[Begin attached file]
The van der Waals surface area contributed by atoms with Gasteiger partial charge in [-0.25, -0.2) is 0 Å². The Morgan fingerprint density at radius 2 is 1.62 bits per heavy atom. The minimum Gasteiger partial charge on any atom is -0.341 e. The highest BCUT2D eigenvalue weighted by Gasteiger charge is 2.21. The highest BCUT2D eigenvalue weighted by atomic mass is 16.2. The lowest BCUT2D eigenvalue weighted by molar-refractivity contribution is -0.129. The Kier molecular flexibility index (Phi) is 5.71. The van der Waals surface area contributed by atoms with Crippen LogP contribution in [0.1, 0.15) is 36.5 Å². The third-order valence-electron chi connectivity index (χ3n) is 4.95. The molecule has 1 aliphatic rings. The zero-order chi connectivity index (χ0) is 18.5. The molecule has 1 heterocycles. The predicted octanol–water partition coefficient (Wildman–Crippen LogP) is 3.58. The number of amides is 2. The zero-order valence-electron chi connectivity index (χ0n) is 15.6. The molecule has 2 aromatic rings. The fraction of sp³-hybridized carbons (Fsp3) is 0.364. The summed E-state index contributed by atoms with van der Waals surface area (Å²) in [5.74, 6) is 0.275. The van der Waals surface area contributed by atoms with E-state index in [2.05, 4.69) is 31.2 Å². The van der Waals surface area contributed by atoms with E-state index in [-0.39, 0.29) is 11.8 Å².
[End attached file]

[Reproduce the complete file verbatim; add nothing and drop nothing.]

The van der Waals surface area contributed by atoms with Gasteiger partial charge in [-0.25, -0.2) is 0 Å². The Morgan fingerprint density at radius 2 is 1.62 bits per heavy atom. The minimum Gasteiger partial charge on any atom is -0.341 e. The highest BCUT2D eigenvalue weighted by Gasteiger charge is 2.21. The highest BCUT2D eigenvalue weighted by atomic mass is 16.2. The lowest BCUT2D eigenvalue weighted by molar-refractivity contribution is -0.129. The Kier molecular flexibility index (Phi) is 5.71. The van der Waals surface area contributed by atoms with Crippen LogP contribution in [0.1, 0.15) is 36.5 Å². The third-order valence-electron chi connectivity index (χ3n) is 4.95. The molecule has 1 aliphatic rings. The zero-order chi connectivity index (χ0) is 18.5. The molecule has 1 heterocycles. The predicted octanol–water partition coefficient (Wildman–Crippen LogP) is 3.58. The number of amides is 2. The zero-order valence-electron chi connectivity index (χ0n) is 15.6. The molecule has 2 aromatic rings. The fraction of sp³-hybridized carbons (Fsp3) is 0.364. The summed E-state index contributed by atoms with van der Waals surface area (Å²) in [5.74, 6) is 0.275. The van der Waals surface area contributed by atoms with E-state index in [2.05, 4.69) is 31.2 Å². The van der Waals surface area contributed by atoms with E-state index in [-0.39, 0.29) is 11.8 Å².